Mandatory attachments 

  • Project description, maximum 10 pages. This must be uploaded as the attachment type “Project description”. 
  • CV of the project manager and all other key members of the project team. This must be uploaded as the attachment type “CV”.
  • Declaration of rights for start-ups. This must be uploaded as the attachment type “Other”.
  • Declaration form for undertakings. This must be uploaded as the attachment type “Other”.
  • Suggestions for referees who can assess the application. This must be uploaded as the attachment type ‘Other’.

Optional attachments

  • Letters of intent from potential customers, industry partners or other project partners. 

All attachments must be submitted together with the application. 

Applications that do not meet the requirements listed above may be rejected. We will not assess documents and websites linked to in the application, or other attachments than those specified above. There is no technical validation of the content of the attachments you upload, so please make sure that you upload the correct file for the selected type of attachment.


In this section, the reasoning behind the application and any work carried out prior to the project are assessed.

Research results
• To what extent is the underlying research base adequately described, including who is behind the research and how it originates from publicly funded research in a research organisation, what is novel, why is the research interesting, where is the project on the TRL scale?

Degree of innovation
• To what extent is the need or problem to be solved in a new or better way accounted for and how does it differ from existing solutions (state-of-the-art)?


In this section, the long-term plan and what will be done after the project has been completed are assessed.

Market insight and areas of application
• To what extent are market insight, areas of use, and the reasons why the results are commercially interesting accounted for? To what extent does the applicant refer to dialogue with relevant actors?
• To what extent is the competition situation identified and accounted for?

Strategy for realisation
• To what extent have the main aspects concerning what will happen after the project been accounted for, including any hypotheses addressing choice of strategy, challenges, risks and rights, expected revenues, investment- and human resources needs?

Benefit to society and sustainability
• To what extent does the project describe important societal challenges that the project may potentially contribute to solve?


In this section, the short-term plan and what will be done during the project to trigger the next phase are assessed.

Project plan
• To what extent does the project explain what will be done, why the activities are important, what is considered a successful outcome, and what the results will trigger?
• To what extent does the project present a realistic implementation plan with measurable milestones and associated activities?

Management, team and expertise
• To what extent does the project have access to the necessary resources and expertise to implement the project?
• To what extent does the project have a plan for involving relevant external actors (investors, partners, clients, stakeholders, mentors, public and societal actors, etc.)?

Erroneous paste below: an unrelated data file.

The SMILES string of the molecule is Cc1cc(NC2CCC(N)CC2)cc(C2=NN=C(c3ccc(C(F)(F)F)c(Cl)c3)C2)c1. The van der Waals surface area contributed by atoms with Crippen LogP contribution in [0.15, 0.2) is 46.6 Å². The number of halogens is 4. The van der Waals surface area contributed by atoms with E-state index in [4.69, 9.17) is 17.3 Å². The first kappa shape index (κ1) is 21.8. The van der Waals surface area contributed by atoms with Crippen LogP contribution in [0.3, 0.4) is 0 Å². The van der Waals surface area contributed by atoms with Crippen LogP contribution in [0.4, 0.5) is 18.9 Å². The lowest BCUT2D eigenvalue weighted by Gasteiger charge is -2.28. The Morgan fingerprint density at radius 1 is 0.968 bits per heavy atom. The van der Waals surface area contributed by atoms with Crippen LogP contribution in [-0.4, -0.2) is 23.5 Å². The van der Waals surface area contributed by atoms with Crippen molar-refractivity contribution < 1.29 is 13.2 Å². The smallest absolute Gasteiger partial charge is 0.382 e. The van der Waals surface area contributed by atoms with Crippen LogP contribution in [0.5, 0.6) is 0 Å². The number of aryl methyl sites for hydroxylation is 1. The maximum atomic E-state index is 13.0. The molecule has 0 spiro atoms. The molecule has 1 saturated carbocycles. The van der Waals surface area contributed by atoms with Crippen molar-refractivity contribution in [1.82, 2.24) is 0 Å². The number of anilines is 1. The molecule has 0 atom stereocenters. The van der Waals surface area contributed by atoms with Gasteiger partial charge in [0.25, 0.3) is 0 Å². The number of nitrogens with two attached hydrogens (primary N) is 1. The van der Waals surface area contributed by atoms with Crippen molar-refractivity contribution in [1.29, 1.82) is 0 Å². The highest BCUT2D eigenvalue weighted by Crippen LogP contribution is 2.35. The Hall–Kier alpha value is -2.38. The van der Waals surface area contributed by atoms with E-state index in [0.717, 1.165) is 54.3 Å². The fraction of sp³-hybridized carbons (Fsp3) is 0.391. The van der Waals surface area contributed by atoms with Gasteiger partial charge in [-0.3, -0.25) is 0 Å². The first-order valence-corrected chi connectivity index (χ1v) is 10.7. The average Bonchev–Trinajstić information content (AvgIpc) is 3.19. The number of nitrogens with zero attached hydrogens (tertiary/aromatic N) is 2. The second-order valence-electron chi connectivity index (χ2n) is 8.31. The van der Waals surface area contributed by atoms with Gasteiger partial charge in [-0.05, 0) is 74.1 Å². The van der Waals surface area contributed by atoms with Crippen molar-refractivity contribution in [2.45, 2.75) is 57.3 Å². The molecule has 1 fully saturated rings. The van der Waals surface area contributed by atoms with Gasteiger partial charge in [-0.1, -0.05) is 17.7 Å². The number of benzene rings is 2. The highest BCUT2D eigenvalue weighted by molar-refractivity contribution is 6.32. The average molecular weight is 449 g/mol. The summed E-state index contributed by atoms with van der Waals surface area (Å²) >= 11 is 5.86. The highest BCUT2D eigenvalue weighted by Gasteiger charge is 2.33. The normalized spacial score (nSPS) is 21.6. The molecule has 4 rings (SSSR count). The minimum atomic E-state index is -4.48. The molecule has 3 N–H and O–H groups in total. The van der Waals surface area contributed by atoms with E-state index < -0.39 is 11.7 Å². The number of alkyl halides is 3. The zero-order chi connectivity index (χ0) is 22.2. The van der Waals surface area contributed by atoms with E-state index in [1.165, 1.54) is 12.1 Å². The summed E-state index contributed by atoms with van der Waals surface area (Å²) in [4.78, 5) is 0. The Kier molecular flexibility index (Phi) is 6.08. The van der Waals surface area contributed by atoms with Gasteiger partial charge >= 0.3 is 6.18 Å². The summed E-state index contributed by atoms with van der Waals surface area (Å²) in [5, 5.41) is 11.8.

• To what extent is the budget and the financing realistic, cost-effective, and clearly rooted in the project's plans and resource needs?

Administrative procedures

At least three external referees will assess the applications on the basis of the criteria “Excellence”, “Impact” and “Implementation”’

Examples of typical referees used to consider applications for this call are investors, entrepreneurs, industry leaders and specialists who are familiar with the technology involved or relevant areas of application. The referees are thereby considered representatives of the environments that are the target of the project’s trigger effect.

A mathematical average per application is determined based on the referee assessments. We then rank the applications and place them in one of the following three groups:

  1. Group 1 – Applications with an average mark of above 5. The referees find these applications to be worthy of funding. 
  2. Group 2 – Applications with an average mark of between 4 and 5, and where at least one referee has awarded the application a mark of 6 or better: The referees find these applications not to be worthy of funding, but if there is major disagreement, the application may be considered by a panel if there are sufficient funds available. 
  3. Group 3 – Applications with an average mark of below 4: The referees find these applications not to be worthy of funding.

The Research Council administration will then present the project proposals and their respective marks to the Research Council’s portfolio boards for the final funding decision. The portfolio boards will emphasise ensuring a balanced portfolio of projects across sectors in the areas under their purview and in relation to ongoing projects and applications submitted under other calls for proposals. These assessments will be based on the budgetary framework and the text of the call. You can see which projects are in progress in the Project Databank (the page opens in a new window).

Each portfolio board will also act in accordance with the Research Council’s general policy for allocation of funding, including policies on:

  • prioritisation of projects that contribute to Norway becoming a low-emission society, to the green transition or to solving other important societal challenges, assuming all other quality-related factors are essentially equal
  • prioritisation of projects led by women project managers, assuming all other quality-related factors are essentially equal 

Expected funding decision

You will receive an answer to your application as soon as the portfolio board has made its decision, which is expected to be by the end of March 2024.